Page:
This post is a part of a series on Science For Justice
Endangered Species Day was introduced as a resolution by Congress in 2006 to encourage “the people of the United States to become educated about, and aware of, threats to species, success stories in species recovery, and the opportunity to promote species conservation worldwide.” This year, Endangered Species Day (May 18) began with a devastating school shooting. It really had me questioning how appropriate it would be to emphasize the importance of wildlife conservation while so many in the world and our nation seem to place little value on human lives. In a time where human rights are being enthusiastically attacked by the Trump administration, however, it has become necessary to think critically about how our nation promotes policies that undermine public protections and the way this affects vulnerable communities. Basically, I realized that there are connections between our wildlife conservation policies…and the social disparities built therein.
Hear me out. The connection is not necessarily obvious at surface level, I understand. Social justice is at the core of environmentalism. Conservation works to ensure the preservation of cultures, heritage, and livelihoods. The spaces we often deign as devoid of “nature” or “environment” are not as readily included in conservation conversations, often at the risk of alienating entire communities and ecosystems. From pristine lands to over-burdened industrial areas, environment is all around us.
I had a conversation with Lia Cheek, fellow woman of color and colleague at the Endangered Species Coalition, to further explore the relationship between endangered species protections and social justice.
Charise: Why do you think the way we view the environment is important for conservation and how is this tied to social justice?
Lia: We look at nature as something to use up. Something that exists to serve our needs. We look at it without emotion, without acknowledgement of the life it holds and its right to existence. Even the words we use to describe it, Nature, natural worlds are inanimate.
Charise: I like how you emphasized the idea of Nature with a big N. When we view it that way, it tends to be exclusionary of underrepresented groups – and that spills over into environmental regulations and even the research questions that are asked. We see this especially with policies and processes that are based solely on economic considerations, with very little regard for both science and community input.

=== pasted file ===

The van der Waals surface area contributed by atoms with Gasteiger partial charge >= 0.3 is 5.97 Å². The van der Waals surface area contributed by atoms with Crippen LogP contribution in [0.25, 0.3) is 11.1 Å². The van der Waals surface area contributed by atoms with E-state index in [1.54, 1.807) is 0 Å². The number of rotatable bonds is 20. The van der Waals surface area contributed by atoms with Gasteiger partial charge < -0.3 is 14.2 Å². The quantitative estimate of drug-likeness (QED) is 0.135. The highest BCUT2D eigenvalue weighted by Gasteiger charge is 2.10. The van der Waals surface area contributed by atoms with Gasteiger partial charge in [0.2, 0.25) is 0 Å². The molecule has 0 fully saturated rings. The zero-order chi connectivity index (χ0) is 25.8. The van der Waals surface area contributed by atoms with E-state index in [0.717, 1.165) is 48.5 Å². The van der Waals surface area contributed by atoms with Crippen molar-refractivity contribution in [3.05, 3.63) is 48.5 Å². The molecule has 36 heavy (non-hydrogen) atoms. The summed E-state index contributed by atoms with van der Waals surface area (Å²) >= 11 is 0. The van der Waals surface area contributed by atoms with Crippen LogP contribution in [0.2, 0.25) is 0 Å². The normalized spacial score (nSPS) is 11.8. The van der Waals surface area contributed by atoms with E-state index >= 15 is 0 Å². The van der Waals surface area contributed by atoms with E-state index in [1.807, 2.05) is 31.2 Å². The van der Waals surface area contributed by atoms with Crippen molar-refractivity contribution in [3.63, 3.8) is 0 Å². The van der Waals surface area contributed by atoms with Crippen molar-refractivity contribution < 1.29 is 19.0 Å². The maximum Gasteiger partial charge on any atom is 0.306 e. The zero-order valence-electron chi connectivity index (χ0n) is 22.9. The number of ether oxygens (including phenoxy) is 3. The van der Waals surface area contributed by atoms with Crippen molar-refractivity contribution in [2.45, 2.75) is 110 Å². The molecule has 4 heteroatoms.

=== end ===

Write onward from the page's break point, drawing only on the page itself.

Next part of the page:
There is also a tendency to forget that “environment” includes built environments, urban areas. Loss of biodiversity affects us all. And we’ve seen the benefits of conservation in urban areas: greater accessibility to green spaces improves mental health and well-being, marked increases in perceived safety, cleaner air to breathe, protection and restoration of terrestrial and aquatic species. The assumption that city-dwellers (especially those who aren’t as socially privileged) do not care about or benefit from species biodiversity in their communities, that they do not notice when the trees are cut down and the birds stop singing, is unfounded. Social justice is the fair treatment of others. We should not put the needs of wildlife above those of humans, rather, we should treat both fairly, and consider more than just our wallets and convenience. It is unjust to distribute resources unfairly, and it is unfair to expect those being treated unjustly to consider conservation their top priority.
Lia: Sure! This is part of the same thread. The way we currently manage wildlife and natural areas feels a lot like colonialism. It’s all about control isn’t it? Controlling the populations of animals that we find inconvenient, like predators, boosting the populations of species that we gain an economic benefit from. That same mindset is built into our other government institutions, which are built around increasing profit and subduing inconveniences, and these goals can often mean stepping all over people’s rights, case and point, the battle at Standing Rock and the keystone pipeline. It’s a very ego and self-driven model that is in the fabric of the way our country is run. The question then becomes, who is this system of benefits really for, and how do we make our institutions expand the circle of who is benefiting from this policy of profit to include folks who have been marginalized.